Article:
Police were desperate to capture the so-called Nightstalker. A Los Angeles special task force was put in place, and experts in forensic psychology were called. Even the FBI’s criminal profiling department offered its assistance. Witness testimony and a single fingerprint Ramirez left behind ultimately identified him.

Ramirez was eventually caught in August 1985 after a group of passersby recognized him from a recently released mugshot. He unsuccessfully tried to flee. Following his trial and death sentence, Ramirez spent the rest of his life on death row at San Quentin State Prison, where he died of cancer in 2013.

Psychological Assessment of Richard Ramirez

Experts in criminal psychology have spent decades studying Ramirez and the pathology behind his crimes. One criminologist named Dr. Scott Bonn described the Nightstalker as a “thrill killer” who rarely planned his actions aside from wanting to commit violence. This explains why his victims varied in gender, age and physical attributes.

His traumatic childhood may have contributed to his violent tendencies, particularly the beatings he suffered at the hands of his father and the influence his cousin had on him. As a toddler, Richard suffered two serious head injuries and was diagnosed with temporal lobe epilepsy in the ninth grade, which may have caused his hypersexuality, his strong Satanic belief and aggressive tendencies.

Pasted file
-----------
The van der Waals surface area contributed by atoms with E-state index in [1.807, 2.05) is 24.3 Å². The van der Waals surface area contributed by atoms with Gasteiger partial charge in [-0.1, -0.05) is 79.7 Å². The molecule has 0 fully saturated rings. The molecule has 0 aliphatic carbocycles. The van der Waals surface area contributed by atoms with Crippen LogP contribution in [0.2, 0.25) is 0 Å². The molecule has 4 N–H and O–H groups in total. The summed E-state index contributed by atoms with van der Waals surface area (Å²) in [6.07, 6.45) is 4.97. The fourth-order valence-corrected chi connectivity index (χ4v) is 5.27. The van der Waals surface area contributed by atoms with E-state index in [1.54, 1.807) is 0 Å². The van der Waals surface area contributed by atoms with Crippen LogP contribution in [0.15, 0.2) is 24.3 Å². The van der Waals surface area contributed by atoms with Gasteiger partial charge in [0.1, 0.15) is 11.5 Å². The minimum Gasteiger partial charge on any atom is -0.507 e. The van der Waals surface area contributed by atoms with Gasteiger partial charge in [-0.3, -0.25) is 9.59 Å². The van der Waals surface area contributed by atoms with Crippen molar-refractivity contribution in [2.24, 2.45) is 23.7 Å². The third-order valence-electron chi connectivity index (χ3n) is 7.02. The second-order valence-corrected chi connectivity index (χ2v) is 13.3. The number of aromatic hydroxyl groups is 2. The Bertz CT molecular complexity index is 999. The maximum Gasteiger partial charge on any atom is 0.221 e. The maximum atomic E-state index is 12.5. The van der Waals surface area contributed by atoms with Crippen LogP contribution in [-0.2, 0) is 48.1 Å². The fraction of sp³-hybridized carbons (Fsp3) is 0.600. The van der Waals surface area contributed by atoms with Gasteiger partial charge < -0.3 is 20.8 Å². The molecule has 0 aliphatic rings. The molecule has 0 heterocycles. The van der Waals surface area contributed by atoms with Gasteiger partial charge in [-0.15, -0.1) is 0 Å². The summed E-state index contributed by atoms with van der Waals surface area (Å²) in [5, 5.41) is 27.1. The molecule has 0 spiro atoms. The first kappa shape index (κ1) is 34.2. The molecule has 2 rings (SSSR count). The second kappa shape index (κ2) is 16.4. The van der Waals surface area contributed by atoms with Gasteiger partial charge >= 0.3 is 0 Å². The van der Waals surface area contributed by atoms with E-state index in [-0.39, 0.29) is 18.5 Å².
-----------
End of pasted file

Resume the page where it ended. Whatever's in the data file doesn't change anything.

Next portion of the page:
It’s hard to understand the mind of someone like Ramirez, but some experts think he was a made psychopath rather than a born psychopath. Ramirez’s belief in Satan was so strong that he thought he could carry on killing indefinitely because he was somehow protected by the devil. While he was never formally diagnosed with a mental illness, some attribute his deranged beliefs about having a relationship with Satan to a psychotic disorder, such as schizophrenia.

During psychological evaluations, Ramirez scored a 31 out of 40 on the Hare Psychopathy Checklist for his traits such as lack of remorse, lack of empathy, impulsiveness and inability to take responsibility for his actions. He also showed signs of narcissistic personality disorder by closely following the press coverage of his murders, and he allegedly enjoyed being called the Nightstalker.

Ramirez’s Drug Abuse

Richard Ramirez started taking drugs at a very young age. By the time he started his killing spree, he was heavily addicted to cocaine and heroin. He was also known to take PCP (phenyl cyclohexyl piperidine), a drug known for causing hallucinations, paranoia and aggression.

Following his arrest, Ramirez’s father gave press interviews and fully blamed drug use for his son’s actions. While the Nightstalker’s addiction likely contributed to him becoming a serial killer, we can’t blame drugs alone.

Final Years on Death Row

In 1989, after a highly publicized trial, Ramirez was convicted and sentenced to death by the state of California. His response to his death sentence was superficial: “Big deal. Death always went with the territory. See you in Disneyland.” In the decades he spent on death row, Ramirez never showed any remorse for his crimes, but he did agree to a multitude of interviews with writers and psychologists.

From the moment of his capture, the killer managed to attract several fans. He married one of them, and after she divorced him, he was engaged again to a 23-year-old writer. At the time of his death in 2013 from cancer, Ramirez was still trying to appeal his sentence.